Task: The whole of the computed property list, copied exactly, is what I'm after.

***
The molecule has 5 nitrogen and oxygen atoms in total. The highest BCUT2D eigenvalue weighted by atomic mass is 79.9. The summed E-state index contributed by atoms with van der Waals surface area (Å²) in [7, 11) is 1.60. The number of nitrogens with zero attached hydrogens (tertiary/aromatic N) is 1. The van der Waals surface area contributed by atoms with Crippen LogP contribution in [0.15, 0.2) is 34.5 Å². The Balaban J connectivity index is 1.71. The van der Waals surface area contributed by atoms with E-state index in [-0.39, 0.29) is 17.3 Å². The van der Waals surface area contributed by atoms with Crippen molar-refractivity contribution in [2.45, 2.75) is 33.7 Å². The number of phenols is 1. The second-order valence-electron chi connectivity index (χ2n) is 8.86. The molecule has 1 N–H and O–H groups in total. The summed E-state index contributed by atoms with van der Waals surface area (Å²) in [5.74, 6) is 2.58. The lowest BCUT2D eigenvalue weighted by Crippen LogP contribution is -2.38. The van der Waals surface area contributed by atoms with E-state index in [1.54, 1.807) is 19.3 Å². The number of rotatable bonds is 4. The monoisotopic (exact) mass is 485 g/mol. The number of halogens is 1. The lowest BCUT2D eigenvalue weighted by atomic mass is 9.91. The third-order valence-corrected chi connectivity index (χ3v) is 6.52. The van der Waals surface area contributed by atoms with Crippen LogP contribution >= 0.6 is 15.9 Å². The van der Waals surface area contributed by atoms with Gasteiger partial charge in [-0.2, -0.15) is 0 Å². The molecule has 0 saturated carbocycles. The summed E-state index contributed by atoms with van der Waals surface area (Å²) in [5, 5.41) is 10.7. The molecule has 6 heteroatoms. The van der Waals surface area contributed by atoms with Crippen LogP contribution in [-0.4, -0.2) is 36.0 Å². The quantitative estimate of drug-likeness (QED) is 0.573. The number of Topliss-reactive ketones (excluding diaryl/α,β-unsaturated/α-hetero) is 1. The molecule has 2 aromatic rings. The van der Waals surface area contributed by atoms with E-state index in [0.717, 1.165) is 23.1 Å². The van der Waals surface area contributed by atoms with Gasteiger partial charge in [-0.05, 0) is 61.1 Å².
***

The molecule has 5 nitrogen and oxygen atoms in total. The highest BCUT2D eigenvalue weighted by atomic mass is 79.9. The summed E-state index contributed by atoms with van der Waals surface area (Å²) in [7, 11) is 1.60. The number of nitrogens with zero attached hydrogens (tertiary/aromatic N) is 1. The van der Waals surface area contributed by atoms with Crippen LogP contribution in [0.15, 0.2) is 34.5 Å². The Balaban J connectivity index is 1.71. The van der Waals surface area contributed by atoms with E-state index in [-0.39, 0.29) is 17.3 Å². The van der Waals surface area contributed by atoms with Crippen molar-refractivity contribution in [2.45, 2.75) is 33.7 Å². The number of phenols is 1. The second-order valence-electron chi connectivity index (χ2n) is 8.86. The molecule has 1 N–H and O–H groups in total. The summed E-state index contributed by atoms with van der Waals surface area (Å²) in [5.74, 6) is 2.58. The lowest BCUT2D eigenvalue weighted by Crippen LogP contribution is -2.38. The van der Waals surface area contributed by atoms with E-state index in [1.54, 1.807) is 19.3 Å². The number of rotatable bonds is 4. The monoisotopic (exact) mass is 485 g/mol. The number of halogens is 1. The lowest BCUT2D eigenvalue weighted by atomic mass is 9.91. The third-order valence-corrected chi connectivity index (χ3v) is 6.52. The van der Waals surface area contributed by atoms with Crippen LogP contribution >= 0.6 is 15.9 Å². The van der Waals surface area contributed by atoms with Gasteiger partial charge in [-0.2, -0.15) is 0 Å². The molecule has 0 saturated carbocycles. The summed E-state index contributed by atoms with van der Waals surface area (Å²) in [5, 5.41) is 10.7. The molecule has 6 heteroatoms. The van der Waals surface area contributed by atoms with Crippen LogP contribution in [-0.4, -0.2) is 36.0 Å². The quantitative estimate of drug-likeness (QED) is 0.573. The number of Topliss-reactive ketones (excluding diaryl/α,β-unsaturated/α-hetero) is 1. The molecule has 2 aromatic rings. The van der Waals surface area contributed by atoms with E-state index in [0.717, 1.165) is 23.1 Å². The van der Waals surface area contributed by atoms with Gasteiger partial charge in [-0.05, 0) is 61.1 Å².